It was summer in the Canadian Rockies and I’d spent the better part of a week cramped into a small van with 12 or so strangers, taking in mountains and lakes that began to blur into one as each day passed.
On one afternoon late in the week, our tour guide bounded out of the van, ready to lead us on a hike. Actually, this guy bounded everywhere; he seemed to have endless energy. He kind of reminded me of a puppy. In a good way.
Unfortunately I was about to disappoint the puppy.
Even though it was June, it was actually snowing a little and I was freezing. My introvert’s need for space was reaching extreme levels after being around that many people I didn’t know and my tired old bones just didn’t have it in me to scale a mountain that day.
Also, I’d already done the Grouse Grind back in Vancouver, as a kind of a F U to this Canadian guy who had insisted I wouldn’t like it and I wouldn’t be able to do it. One way to get me to do something is to tell me I won’t be able to hack it. I’m fairly predictable that way. So, annoyed by this man and his certainty about my fitness, I took myself over to the North Shore and endured one of the most grueling workouts of my life.
That thing, man. It’s straight up a mountain for 2.9km, with no flat bits, plateaus or breaks. Just up, up, up. I pushed ahead, sometimes stopping for breath (in the places where you can do that without getting bowled over by a hundred aggressively fit Vancouverites screaming “on your left!” as they sprint past you), sometimes feeling like I was going to pass out and fall backwards all the way down the mountain.
They say there’s a lumber jack show and bears and all sorts of other attractions at the top of Grouse Mountain. I wouldn’t know, I didn’t see any of that. All I saw after reaching the top was a kiosk where I might be able to take my tomato red face and weary legs and sit for a minute, and think about the consequences of my actions.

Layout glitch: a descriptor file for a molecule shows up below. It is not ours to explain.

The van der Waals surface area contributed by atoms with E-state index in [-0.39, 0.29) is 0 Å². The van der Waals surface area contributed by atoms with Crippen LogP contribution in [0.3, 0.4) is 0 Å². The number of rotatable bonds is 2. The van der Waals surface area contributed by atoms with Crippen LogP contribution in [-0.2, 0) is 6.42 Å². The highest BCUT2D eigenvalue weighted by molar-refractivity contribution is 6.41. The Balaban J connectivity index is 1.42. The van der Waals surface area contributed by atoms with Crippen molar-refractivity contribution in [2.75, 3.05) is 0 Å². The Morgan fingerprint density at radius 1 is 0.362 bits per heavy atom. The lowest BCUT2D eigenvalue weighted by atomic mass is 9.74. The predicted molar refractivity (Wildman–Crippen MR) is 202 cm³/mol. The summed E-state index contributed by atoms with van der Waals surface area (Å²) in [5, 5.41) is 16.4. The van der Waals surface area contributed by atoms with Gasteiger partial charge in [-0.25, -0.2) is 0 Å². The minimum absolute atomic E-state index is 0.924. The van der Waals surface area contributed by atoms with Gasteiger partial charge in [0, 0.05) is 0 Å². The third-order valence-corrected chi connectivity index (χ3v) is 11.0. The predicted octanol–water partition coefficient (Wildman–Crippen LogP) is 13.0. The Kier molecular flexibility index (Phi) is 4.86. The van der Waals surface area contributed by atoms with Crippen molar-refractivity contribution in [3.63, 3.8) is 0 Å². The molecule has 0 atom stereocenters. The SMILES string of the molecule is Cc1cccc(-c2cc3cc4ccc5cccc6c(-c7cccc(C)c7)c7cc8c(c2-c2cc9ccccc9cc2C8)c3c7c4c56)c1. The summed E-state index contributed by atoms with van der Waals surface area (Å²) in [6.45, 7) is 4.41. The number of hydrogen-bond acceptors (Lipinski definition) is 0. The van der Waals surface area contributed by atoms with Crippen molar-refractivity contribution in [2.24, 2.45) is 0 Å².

The Canadian dude was right about one thing, I didn’t like it. But I did conquer the Grind; I can’t remember my time exactly but I think it was around the average of 1.5 hours. After my red face started to subside (I believe it was about three days later) I even started to think maybe I would make it a regular thing. I had visions of being a Lululemon clad goddess, doing the Grind twice a day and scoffing at tourists like myself about how they wouldn’t enjoy it. Then I remembered who I was and spent the rest of my time in Canada under a blanket eating ice cream.
Anyway, with memories of the Grind fresh in my mind, I, along with three other sensible souls, broke our tour guide’s heart and told him that no, we would not be hiking up a mountain that day. And then we climbed back inside the van and read our books mostly in silence, only speaking every now and then to comment on how pretty the snow was or offer each other chocolate. It was total bliss.
By now you’re like: cool story bro. But the point of all the words is I’m not usually a mountain climbing person. So it’s completely out of character for me to say “hey, how about we get up at 4.30am and go climb a mountain at sunrise?” And yet, that’s exactly what I did recently when my sister-in-law and I climbed Toowoomba’s answer the Grouse Grind, Table Top Mountain.
As a 1.9km return hike Table Top Mountain is a mere patch on the Grouse Grind in distance but it was challenging in its own way. Mostly, I was surprised to find it was less hiking, more rock climbing.
The trail starts at the base of a camel’s hump, so it goes straight up with no delay. You basically have to climb a mini version of a mountain before you get to the real thing. It’s a good cardio workout, because even though it’s steep, the rocks are huge and easy to grab onto so you can go quite quickly.
As I reached the top however I slowed my pace – there are some truly steep parts, with really loose rocks and slippery dirt. The final ascent to the summit is a scramble up a cliff. I had actual genuine fear doing this. I know it wouldn’t be daunting for most people but I don’t do this every day you know? At one point I was clinging to the rock face, actually frozen. I was the girl in the movies who holds everyone up from getting out of the building before the blomb blows because she doesn’t want to climb up the elevator shaft.
However, I got a grip and made my way to the top and was greeted by spectacular views of the Lockyer Valley. (Going down the cliff was just as, if not more, scary.)
Having lived in Toowoomba for almost 20 years now Table Top has been this thing that I’ve looked at and always wondered what was at the top. I’m happy to say, now I know. And I may even go again. Wearing Lululemon, of course.